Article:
Right now, all the things I own are stored in three different houses in Amsterdam. Most of it is propped in the storage of this couple friends of mine who live in Ijburg because, after six years in Amsterdam, I still don’t have a house. Then I have some other stuff in the Westerpark area, at the place of another friend who has also been the caregiver of my cats while I can’t have them with me. Finally, there is a piece of luggage and a backpack that I carry with me everywhere, with the essentials for everyday life. Currently, I am staying in the area of Museumplein (I know, I know). This other couple friends went on holiday and offered me their home. I am plant sitting while they’re away. Unlike most people in Amsterdam, didn’t Airbnb their place at the first opportunity. If they had done so they would now be enjoying a free holiday. I’m lucky. Airbnb prices here are similar to hotel ones so it is easy to understand why people do it so massively over here. This also helps explain why this is not the first time that I am homeless in the almost six years I’ve been living in Amsterdam.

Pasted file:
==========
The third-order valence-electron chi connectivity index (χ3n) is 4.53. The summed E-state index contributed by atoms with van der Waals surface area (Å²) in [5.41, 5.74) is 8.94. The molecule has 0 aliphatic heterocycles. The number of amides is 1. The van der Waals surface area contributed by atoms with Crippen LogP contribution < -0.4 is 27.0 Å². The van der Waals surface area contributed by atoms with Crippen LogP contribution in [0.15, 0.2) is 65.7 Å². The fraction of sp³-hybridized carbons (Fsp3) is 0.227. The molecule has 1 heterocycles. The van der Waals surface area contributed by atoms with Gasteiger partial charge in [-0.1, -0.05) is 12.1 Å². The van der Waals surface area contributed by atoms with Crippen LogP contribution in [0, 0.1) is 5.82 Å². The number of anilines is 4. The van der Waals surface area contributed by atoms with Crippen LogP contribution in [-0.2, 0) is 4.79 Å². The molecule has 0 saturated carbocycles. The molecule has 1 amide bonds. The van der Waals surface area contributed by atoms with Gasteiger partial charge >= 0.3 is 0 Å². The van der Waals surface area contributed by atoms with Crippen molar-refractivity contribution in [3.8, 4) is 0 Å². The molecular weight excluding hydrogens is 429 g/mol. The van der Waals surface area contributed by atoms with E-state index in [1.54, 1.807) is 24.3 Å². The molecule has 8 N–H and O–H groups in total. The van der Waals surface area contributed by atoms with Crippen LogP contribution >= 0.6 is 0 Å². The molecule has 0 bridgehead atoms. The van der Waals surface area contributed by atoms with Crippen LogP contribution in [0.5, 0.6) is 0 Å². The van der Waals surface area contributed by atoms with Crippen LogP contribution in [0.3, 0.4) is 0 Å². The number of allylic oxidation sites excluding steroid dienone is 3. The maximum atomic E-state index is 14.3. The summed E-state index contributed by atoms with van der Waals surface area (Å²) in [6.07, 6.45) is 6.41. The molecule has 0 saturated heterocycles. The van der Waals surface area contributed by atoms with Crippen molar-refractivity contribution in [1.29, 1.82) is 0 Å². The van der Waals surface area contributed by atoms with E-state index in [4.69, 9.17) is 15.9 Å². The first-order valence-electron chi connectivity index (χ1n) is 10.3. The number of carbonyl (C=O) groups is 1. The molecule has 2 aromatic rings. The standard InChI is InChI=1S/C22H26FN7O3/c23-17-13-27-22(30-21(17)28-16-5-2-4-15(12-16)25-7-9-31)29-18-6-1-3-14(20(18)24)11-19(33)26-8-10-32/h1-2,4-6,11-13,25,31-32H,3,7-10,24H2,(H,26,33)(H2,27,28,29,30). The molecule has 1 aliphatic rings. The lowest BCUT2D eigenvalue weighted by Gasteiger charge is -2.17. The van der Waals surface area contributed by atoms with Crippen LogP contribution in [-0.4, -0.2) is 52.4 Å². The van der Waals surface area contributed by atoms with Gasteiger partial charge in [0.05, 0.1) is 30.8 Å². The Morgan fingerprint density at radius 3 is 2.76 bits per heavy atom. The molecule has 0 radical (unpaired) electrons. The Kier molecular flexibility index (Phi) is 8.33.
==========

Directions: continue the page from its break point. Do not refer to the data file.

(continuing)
The Amsterdam way
Living in the great A’DAM as a non-wealthy expat means you become an urban nomad, if you want to give it an exquisite name. “Nomad” suggests a chosen lifestyle though, yet this is everything but. We are forced to live like this. If you are a wealthier expat you may be able to acquire your own home. Well, maybe not at current market prices but until around 2016 (I guess?) one could still do so, and some of my friends bought houses then. An urban nomad in turn is a person who has to move very often from house to house because simply put, there is no place for them to settle for a longer period of time. Everything that could mean a more permanent shelter is whether prohibitively expensive, whether exclusively aimed at Airbnbs, which obviously makes for a much more profitable business. Moreover, landlords will limit rental contracts to short-term with a maximum of two years to prevent tenants from gaining lawful rights of permanence in the house.
Even before the boom of Airbnb the market was already pricey because of how crowded Amsterdam is. This leads locals to rent or sublet their apartments or rooms whenever they travel. Amsterdammers travel very often, and while we are affected by housing market speculation, we also take personal advantage of the system. Which is a catch 22. Many people get to travel with no housing expenses, and they get to keep their place too (if they are in that position.) I did this myself as well. When I backpacked for two and a half months, I sublet my room and this is how I managed to travel on my small budget. Then, six months after, the owners of the house returned to The Netherlands, the one-year rental contract expired and my roomies and I had to leave.